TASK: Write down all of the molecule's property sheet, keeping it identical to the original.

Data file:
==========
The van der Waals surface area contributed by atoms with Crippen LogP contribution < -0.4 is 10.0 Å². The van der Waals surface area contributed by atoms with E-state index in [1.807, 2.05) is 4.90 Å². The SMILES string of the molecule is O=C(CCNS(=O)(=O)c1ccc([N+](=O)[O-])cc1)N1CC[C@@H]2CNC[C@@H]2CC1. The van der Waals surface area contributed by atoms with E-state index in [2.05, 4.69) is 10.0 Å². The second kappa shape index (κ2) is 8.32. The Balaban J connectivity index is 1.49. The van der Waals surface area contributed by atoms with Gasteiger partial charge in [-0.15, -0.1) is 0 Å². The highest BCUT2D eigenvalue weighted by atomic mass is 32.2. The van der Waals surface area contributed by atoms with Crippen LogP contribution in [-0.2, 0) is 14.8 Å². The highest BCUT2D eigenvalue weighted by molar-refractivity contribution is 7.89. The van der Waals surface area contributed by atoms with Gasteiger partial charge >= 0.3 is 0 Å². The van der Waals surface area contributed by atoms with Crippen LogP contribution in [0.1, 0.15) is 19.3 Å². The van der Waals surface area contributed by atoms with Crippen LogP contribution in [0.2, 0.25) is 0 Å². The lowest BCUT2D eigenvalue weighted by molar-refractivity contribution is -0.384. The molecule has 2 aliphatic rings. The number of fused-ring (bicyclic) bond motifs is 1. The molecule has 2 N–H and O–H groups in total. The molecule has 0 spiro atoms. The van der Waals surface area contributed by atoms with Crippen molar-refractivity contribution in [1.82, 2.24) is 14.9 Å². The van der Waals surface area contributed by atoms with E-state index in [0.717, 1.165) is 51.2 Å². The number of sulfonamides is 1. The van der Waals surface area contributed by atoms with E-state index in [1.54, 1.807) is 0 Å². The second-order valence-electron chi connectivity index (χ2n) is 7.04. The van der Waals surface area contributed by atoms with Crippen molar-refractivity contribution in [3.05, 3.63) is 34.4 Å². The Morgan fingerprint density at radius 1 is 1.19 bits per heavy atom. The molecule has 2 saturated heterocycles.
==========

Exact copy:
The van der Waals surface area contributed by atoms with Crippen LogP contribution < -0.4 is 10.0 Å². The van der Waals surface area contributed by atoms with E-state index in [1.807, 2.05) is 4.90 Å². The SMILES string of the molecule is O=C(CCNS(=O)(=O)c1ccc([N+](=O)[O-])cc1)N1CC[C@@H]2CNC[C@@H]2CC1. The van der Waals surface area contributed by atoms with E-state index in [2.05, 4.69) is 10.0 Å². The second kappa shape index (κ2) is 8.32. The Balaban J connectivity index is 1.49. The van der Waals surface area contributed by atoms with Gasteiger partial charge in [-0.15, -0.1) is 0 Å². The highest BCUT2D eigenvalue weighted by atomic mass is 32.2. The van der Waals surface area contributed by atoms with Crippen LogP contribution in [-0.2, 0) is 14.8 Å². The highest BCUT2D eigenvalue weighted by molar-refractivity contribution is 7.89. The van der Waals surface area contributed by atoms with Gasteiger partial charge >= 0.3 is 0 Å². The van der Waals surface area contributed by atoms with Crippen LogP contribution in [0.1, 0.15) is 19.3 Å². The van der Waals surface area contributed by atoms with Crippen LogP contribution in [0.2, 0.25) is 0 Å². The lowest BCUT2D eigenvalue weighted by molar-refractivity contribution is -0.384. The molecule has 2 aliphatic rings. The number of fused-ring (bicyclic) bond motifs is 1. The molecule has 2 N–H and O–H groups in total. The molecule has 0 spiro atoms. The van der Waals surface area contributed by atoms with Crippen molar-refractivity contribution in [1.82, 2.24) is 14.9 Å². The van der Waals surface area contributed by atoms with E-state index in [0.717, 1.165) is 51.2 Å². The number of sulfonamides is 1. The van der Waals surface area contributed by atoms with E-state index in [1.54, 1.807) is 0 Å². The second-order valence-electron chi connectivity index (χ2n) is 7.04. The van der Waals surface area contributed by atoms with Crippen molar-refractivity contribution in [3.05, 3.63) is 34.4 Å². The Morgan fingerprint density at radius 1 is 1.19 bits per heavy atom. The molecule has 2 saturated heterocycles.